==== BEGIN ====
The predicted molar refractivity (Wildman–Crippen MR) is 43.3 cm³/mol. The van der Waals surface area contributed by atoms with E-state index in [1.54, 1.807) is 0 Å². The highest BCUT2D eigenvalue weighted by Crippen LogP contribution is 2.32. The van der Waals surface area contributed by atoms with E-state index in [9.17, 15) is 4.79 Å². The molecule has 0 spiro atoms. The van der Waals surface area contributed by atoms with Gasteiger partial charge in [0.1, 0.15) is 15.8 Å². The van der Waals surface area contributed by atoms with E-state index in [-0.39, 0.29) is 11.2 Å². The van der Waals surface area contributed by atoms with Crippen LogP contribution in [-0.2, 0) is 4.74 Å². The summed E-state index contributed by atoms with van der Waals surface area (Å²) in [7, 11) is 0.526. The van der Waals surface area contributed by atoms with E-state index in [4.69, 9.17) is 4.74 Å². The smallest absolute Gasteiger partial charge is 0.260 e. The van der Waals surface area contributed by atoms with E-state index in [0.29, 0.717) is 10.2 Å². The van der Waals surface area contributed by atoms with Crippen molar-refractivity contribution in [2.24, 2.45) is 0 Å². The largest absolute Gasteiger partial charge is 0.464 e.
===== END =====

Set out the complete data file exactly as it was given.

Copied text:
The predicted molar refractivity (Wildman–Crippen MR) is 43.3 cm³/mol. The van der Waals surface area contributed by atoms with E-state index in [1.54, 1.807) is 0 Å². The highest BCUT2D eigenvalue weighted by Crippen LogP contribution is 2.32. The van der Waals surface area contributed by atoms with E-state index in [9.17, 15) is 4.79 Å². The molecule has 0 spiro atoms. The van der Waals surface area contributed by atoms with Gasteiger partial charge in [0.1, 0.15) is 15.8 Å². The van der Waals surface area contributed by atoms with E-state index in [-0.39, 0.29) is 11.2 Å². The van der Waals surface area contributed by atoms with Crippen LogP contribution in [-0.2, 0) is 4.74 Å². The summed E-state index contributed by atoms with van der Waals surface area (Å²) in [7, 11) is 0.526. The van der Waals surface area contributed by atoms with E-state index in [4.69, 9.17) is 4.74 Å². The smallest absolute Gasteiger partial charge is 0.260 e. The van der Waals surface area contributed by atoms with E-state index in [0.29, 0.717) is 10.2 Å². The van der Waals surface area contributed by atoms with Crippen molar-refractivity contribution in [2.24, 2.45) is 0 Å². The largest absolute Gasteiger partial charge is 0.464 e.